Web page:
Truss attachment to station, spacewalk on tap today
BY WILLIAM HARWOOD
STORY WRITTEN FOR CBS NEWS "SPACE PLACE" & USED WITH PERMISSION
Posted: June 11, 2007
The Atlantis astronauts are gearing up to attach a 36,000-pound solar array truss segment to the international space station today. Once the stowed arrays are in place, astronauts Jim Reilly and Danny Olivas plan to stage a six-and-a-half-hour spacewalk to make critical electrical connections and remove a variety of launch locks and restraints to prepare the new solar blankets for extension Tuesday.
Reilly and Olivas spent the night sealed up in the space station's Quest airlock module as part of a new "camp out" procedure. The airlock's pressure was lowered from 14.2 pounds per square inch to 10.2 psi to help the spacewalkers purge nitrogen from their blood and prevent the bends when working in their 5-psi spacesuits.
"Flight day four is really the big day where station is going to take on a new look," said Kelly Beck, lead space station flight director. "When the crew wakes up on flight day four, they're going to begin their robotics and EVA preparation activities. The airlock will be repressurized, that'll allow JR and Danny to get out, do their morning routine, grab some breakfast, go back inside and then they'll be assisted ... to get them suited up. In the meantime, while they're getting ready for their spacewalk, Bru (shuttle pilot Lee Archambault) and Suni (station astronaut Sunita Williams) will be performing their robotic operations to install the truss."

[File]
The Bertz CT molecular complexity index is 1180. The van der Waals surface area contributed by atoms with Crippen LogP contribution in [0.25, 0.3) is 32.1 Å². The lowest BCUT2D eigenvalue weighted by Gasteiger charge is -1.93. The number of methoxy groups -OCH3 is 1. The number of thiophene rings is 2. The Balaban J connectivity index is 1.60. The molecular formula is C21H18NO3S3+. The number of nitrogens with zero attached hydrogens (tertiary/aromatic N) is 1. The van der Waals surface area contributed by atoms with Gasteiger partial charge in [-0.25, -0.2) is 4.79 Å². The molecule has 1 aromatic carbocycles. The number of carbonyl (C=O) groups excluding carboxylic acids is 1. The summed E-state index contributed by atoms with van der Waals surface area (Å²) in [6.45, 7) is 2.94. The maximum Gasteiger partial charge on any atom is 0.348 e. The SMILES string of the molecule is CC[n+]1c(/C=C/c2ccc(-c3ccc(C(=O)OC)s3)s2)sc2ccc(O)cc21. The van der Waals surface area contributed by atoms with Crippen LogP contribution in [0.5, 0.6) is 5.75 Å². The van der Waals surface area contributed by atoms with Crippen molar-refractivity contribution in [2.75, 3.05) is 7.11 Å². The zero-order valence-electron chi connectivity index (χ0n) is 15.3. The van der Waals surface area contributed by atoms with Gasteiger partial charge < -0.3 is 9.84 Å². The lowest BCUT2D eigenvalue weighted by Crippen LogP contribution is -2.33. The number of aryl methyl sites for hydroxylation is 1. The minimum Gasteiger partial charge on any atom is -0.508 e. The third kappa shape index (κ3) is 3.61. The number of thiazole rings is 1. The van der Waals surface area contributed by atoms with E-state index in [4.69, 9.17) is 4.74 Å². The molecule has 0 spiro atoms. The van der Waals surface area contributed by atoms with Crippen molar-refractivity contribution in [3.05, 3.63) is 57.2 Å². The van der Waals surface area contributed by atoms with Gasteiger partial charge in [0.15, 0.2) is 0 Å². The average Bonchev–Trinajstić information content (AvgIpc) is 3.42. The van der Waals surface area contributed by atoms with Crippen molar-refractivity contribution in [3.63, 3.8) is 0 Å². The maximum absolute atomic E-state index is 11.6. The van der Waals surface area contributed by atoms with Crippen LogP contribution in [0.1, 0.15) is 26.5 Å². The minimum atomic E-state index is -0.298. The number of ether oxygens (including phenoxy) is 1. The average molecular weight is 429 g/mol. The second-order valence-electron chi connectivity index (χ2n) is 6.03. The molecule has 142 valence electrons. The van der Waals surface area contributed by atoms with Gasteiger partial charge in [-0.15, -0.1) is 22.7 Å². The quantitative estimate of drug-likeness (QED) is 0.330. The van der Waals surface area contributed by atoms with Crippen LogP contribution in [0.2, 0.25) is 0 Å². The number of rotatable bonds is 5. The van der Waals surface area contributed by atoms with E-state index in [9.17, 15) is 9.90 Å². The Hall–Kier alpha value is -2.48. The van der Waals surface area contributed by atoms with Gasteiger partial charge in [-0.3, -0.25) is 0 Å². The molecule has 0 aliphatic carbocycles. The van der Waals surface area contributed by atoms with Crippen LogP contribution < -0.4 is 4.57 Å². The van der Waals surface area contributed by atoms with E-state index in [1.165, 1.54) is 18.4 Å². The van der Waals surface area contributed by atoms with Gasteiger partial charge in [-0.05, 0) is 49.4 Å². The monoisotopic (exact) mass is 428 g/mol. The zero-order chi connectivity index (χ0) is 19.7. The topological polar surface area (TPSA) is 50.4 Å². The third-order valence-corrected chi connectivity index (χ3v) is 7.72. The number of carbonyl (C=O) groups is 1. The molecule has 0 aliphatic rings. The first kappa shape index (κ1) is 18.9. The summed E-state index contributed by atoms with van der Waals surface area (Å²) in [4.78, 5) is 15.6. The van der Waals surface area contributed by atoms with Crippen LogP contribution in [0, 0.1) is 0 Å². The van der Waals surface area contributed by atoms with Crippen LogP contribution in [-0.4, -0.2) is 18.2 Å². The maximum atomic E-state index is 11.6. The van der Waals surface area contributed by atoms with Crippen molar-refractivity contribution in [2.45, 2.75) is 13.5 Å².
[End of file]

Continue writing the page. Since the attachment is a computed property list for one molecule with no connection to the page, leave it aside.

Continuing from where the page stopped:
The $367 million S3/S4 truss segment was pulled out of Atlantis' cargo bay shortly after docking Sunday and "parked" overnight on the end of the space station's arm. This morning, working inside the Destiny laboratory module, Archambault and Williams will use the Canadian arm to move S3/S4 up to the right end of the station's main power truss, a segment known as S1 (an originally planned S2 segment is no longer in the station architecture).